He said the district hopes students use the new tool as a safe space to communicate with officials about things that are concerning them.

“There seems, I guess we’ll find out, an unlimited amount of things that they can communicate, because in the end we want to make sure everything is as safe as possible for our kids,” Bernhardson said.

Schnell said Tip411 could be a mechanism for someone to report if they know of another student bringing a weapon to school. It could also be used for other things like reporting bullying or a student worried about another student talking about suicide.

“Ultimately, what it does is help create a safer school environment by getting good information to administrators to vet and sort through, and ultimately identify solutions,” Schnell said.

Bernhardson added any information gleaned over Tip411 would need to be confirmed, so he sees it as no different than other means of communication.

Read the full story from LillieNews.com

Augusta Police

Augusta police say there is no ‘direct threat’ after anonymous Cony High School tip

City police said school operations will carry on as usual on Thursday after an anonymous tip alluding to “a possible threat of violence involving a firearm and Cony High School” late Wednesday night.

“There did not appear to be any direct threats, however due to the nature of this incident, (police) immediately identified the Augusta juvenile, and embarked in an extensive investigation into the alleged threats,” Deputy Chief Kevin Lully wrote in a Thursday morning press release. “(Police) are working in conjunction with the school, parent and the student involved, all of whom are working very cooperatively with Police.”

Lully said police were in contact with the juvenile “within an hour” after the tip was received at about 10 p.m. He said there were no charges being considered “at this time” against the juvenile.

Lully told the Kennebec Journal that the threat was not leveled against a specific student, but the school in general. Despite the reported threat, he wrote in the release that “Augusta Schools continue to be safe for all users at this time.”

No additional police presence is expected at the school on Thursday, Lully said, but officers will be “highly visible” if students, staff, visitors or parents have questions about the incident.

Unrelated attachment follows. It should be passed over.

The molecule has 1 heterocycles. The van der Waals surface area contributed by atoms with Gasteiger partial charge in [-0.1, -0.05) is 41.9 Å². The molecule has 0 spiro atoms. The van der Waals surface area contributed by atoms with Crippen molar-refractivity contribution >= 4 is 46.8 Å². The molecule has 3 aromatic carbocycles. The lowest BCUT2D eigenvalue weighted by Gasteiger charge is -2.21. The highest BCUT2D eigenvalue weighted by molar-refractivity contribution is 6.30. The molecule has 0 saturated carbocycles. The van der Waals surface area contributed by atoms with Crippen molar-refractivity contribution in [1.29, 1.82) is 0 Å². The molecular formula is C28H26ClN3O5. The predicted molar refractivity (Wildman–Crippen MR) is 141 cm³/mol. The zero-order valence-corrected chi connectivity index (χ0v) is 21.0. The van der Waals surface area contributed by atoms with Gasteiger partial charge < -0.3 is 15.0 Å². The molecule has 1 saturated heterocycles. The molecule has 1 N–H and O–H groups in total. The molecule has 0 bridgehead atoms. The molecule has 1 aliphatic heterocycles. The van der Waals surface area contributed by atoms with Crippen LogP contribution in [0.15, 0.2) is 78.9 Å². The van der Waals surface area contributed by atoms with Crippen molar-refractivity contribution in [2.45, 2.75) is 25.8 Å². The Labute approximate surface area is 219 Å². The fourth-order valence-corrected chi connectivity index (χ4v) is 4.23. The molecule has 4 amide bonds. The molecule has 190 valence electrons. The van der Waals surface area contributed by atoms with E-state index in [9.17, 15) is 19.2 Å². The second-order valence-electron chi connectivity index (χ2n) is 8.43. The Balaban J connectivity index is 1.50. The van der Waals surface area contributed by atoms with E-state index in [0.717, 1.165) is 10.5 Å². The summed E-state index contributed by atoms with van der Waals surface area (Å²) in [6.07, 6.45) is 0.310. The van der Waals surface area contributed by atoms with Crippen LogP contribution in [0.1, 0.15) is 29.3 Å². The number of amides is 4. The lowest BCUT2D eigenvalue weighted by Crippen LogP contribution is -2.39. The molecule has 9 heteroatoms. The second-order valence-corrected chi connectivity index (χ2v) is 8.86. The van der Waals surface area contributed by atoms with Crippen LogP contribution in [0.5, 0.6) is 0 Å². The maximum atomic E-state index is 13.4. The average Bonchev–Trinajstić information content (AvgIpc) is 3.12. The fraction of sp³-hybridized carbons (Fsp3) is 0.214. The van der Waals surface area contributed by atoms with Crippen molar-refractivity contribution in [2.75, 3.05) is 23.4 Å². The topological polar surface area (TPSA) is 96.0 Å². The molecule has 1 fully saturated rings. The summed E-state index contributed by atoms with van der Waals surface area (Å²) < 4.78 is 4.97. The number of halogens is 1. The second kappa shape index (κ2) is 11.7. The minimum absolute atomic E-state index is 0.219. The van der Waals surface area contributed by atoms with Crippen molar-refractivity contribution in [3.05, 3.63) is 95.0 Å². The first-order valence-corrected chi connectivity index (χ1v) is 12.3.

According to police reports, a report of terrorizing was investigated on Tracy Street at 10:32 p.m.

The Augusta Police Department would like to thank the administration at Cony High and all our community partners for assisting us so we could bring this incident to closure as soon as possible.

The anonymous tip was communicated through the new mobile application, “Tip411,” that was launched earlier this month.

View the full story from the Kennebec Journal

More School Safety Measures

tip411 Part of Push for More School Safety Measures in McKinney, Texas

McKinney ISD Superintendent Rick McDaniel and McKinney Mayor George Fuller held a town hall meeting with the public Wednesday night to discuss concerns and suggestions related to the safety and security of children at MSID.

“We got a lot of what we hoped for,” Fuller said, referring to personal observations from those outside the district as well.

Much of the discussion focused on what safety measures the district currently has in place, including the number of new security cameras across the district.

MISD also has Crisis Counselors dedicated to bullying on campuses and a Tip 411 line, which allows students to anonymously report if they hear rumors or concerns about safety and security.

Read the full story from Community Impact Newspaper

Keep your school safe tip411

tip411 Can Help Students Keep Their Schools Safe

Like many of you, the recent tragedy in Parkland, Florida has left us wondering what more we can do to help protect our kids in school.

While there’s no easy solution, we believe tip411 can help students to more effectively share information anonymously with administrators and/or law enforcement.

tip411 School Edition enables students to send anonymous tips to Administrators, School Resource Officers (SROs), and other authorized personnel who can respond to the tips in real time from any internet connected device, creating a two way anonymous chat.

It provides a “safe space” for students to communicate with authority figures through two-way anonymous communications that facilitate dialogue, leading to more accurate information.

“Our SRO’s have great relationships with many students, but tip411 allows our SRO’s to build relationships with students they have not yet been able to reach. tip411 also promotes kids being responsible for the safety of their schools and having them take that kind of ownership is priceless.” – McKinney Independent School District’s Director of Safety, Greg Hill

Many communities across the US have begun to use tip411 to improve school safety, and examples of how they’ve use it can be found here:

We encourage you to contact us for a free demo of tip411 School Edition and examples from across the US where our solutions have been implemented to empower students to help protect their schools.